Shōkōsai Hanbē 松好斎半兵衛, Kensaku sumai zue 拳会角力図会, 1809

Artist: Shōkōsai Hanbē 松好斎半兵衛 (active 1795-1807)

Authors: Girō 義浪 and Gojaku 吾雀

Title: Kensaku sumai zue 拳会角力図会 (Pictures of Sumo Hand Competitions)

Publisher:  Kawachiya Tasuke 河内屋太助, Ōsaka

Date: 1809

Medium: Woodblock printed, ink on paper

Gift of Arthur Tress, Arthur Tress Collection, Box 29, Book 8

The hand gestures game called “janken” in Japan–and known as “rock-paper-scissors” abroad–is very well known today. It is often played by children and adults for fun as well as in competitions, perhaps over whose turn it is to do the dishes or to ride in the front passenger seat of the car. Hand gesture games were popular in the Edo period as well. But “rock-paper-scissors” is not as old as it seems–instead this variation evolved from others in the mid to later nineteenth century.

In this book published in 1809, we learn more about the popularity and the rules for “ken-asobi” (拳遊び) or  “hand-gesture play” for earlier forms. These were often enjoyed as drinking games. Some were even styled  after sumo wrestling competitions. In the opening pages of this book, Osaka artist Shōkōsai Hanbē shows participants and fans hurrying to the site of play, then packing into the hall to sit in small groups eating, drinking, and playing the hand gesture games.

Some hand-gesture games were styled as matches played around miniature wrestling rings, like the one shown in the illustration at the top of this post, in imitation of sumo wrestling competitions. These games were refereed by judges carrying fans, just like they did in sumo matches, and in the pages preceding this image, we learn more about the rules and the role of the referees. Some competitors became famous for their skill, as the list of names of players from Osaka, Kyoto, and Nagasaki at the end of the book demonstrates.

Two variations of hand gesture games are illustrated in another opening, with the pages preceding and following describing the terms used during the game. One variation used all five fingers, as seen on the right, in a game where each player selected a hand gesture for a number and then shouted a prediction for the total made by both players (see the essay by Linhart listed below).

On the left, we are shown the very popular variation with three distinct hand forms called mushi-ken (虫拳). This version featured three protagonists: the snake, the frog, and the slug. These animals were classed as mushi, a word often translated as “insects,” but this class of animals also included amphibians and reptiles in period taxonomies. This form of the game originated in China with the protagonists as the snake, frog, and poisonous centipede. The shift from centipede to slug in the Japanese version happened due to a misreading of the characters for centipede.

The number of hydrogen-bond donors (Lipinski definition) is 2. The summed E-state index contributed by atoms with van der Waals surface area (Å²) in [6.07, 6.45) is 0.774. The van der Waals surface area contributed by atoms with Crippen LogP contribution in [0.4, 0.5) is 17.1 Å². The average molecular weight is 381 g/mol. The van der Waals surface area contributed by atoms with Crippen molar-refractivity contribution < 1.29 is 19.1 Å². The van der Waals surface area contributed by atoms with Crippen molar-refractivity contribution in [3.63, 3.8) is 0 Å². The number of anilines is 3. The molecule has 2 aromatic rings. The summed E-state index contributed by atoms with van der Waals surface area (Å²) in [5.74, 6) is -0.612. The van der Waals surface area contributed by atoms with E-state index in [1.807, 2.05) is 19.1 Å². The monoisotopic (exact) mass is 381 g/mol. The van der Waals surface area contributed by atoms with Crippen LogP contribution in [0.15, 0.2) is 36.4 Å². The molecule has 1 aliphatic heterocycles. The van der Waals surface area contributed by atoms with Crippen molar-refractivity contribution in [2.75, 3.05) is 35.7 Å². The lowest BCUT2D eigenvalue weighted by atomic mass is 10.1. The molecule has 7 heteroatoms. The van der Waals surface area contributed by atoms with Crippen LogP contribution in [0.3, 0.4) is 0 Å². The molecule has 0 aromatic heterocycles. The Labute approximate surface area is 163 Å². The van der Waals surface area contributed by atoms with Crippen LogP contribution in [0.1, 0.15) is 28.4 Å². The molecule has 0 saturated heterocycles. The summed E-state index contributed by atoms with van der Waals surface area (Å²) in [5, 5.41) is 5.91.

In the illustration here, the snake is performed by the index finger, the frog by the thumb, and the slug by the pinky finger. Each of these animals is afraid of being consumed by one of the others, so the snake wins over the frog, the frog over the slug, and the slug over the snake. Below the hand gestures, Hanbē has illustrated an item called a “kenkin” (拳錦) or a “competition brocade,” a cover that could be attached to the hand, presumably to hide the player’s hand movement while forming the gesture.

Games like these were played at home as well as in a variety of other locations. Images of the licensed brothel quarters often show clients and sex workers playing a game featuring a fox, a hunter, and the village headman. In that version, the wily fox outsmarts the village head, the village head bests the hunter, and the hunter trounces the fox.

This large format book features printing on fine paper. Mr. Tress recalls finding this book, volume one of two volumes, in 1970, on his second trip to Japan. For complete digitization of both volumes, see the example held in the Pulverer Collection (

Other copies:

Pulverer Collection:

Berlin State Library (Staatsbibliothek zu Berlin)

University of Kyoto Library along with another seven libraries in Japan

Selected Reading:

Kitagawa Hiroko, “Commentary,” Kensarae sumai zue, The World of the Japanese Illustrated Book (

Linhart, Sepp, “From Kendo to Jan-Ken: The Deterioration of a Game from Exoticism into Ordinariness,” The Culture of Japan as Seen through Its Leisure, SUNY Press (1998), 319–344.

Posted by Julie Nelson Davis, August 24, 2020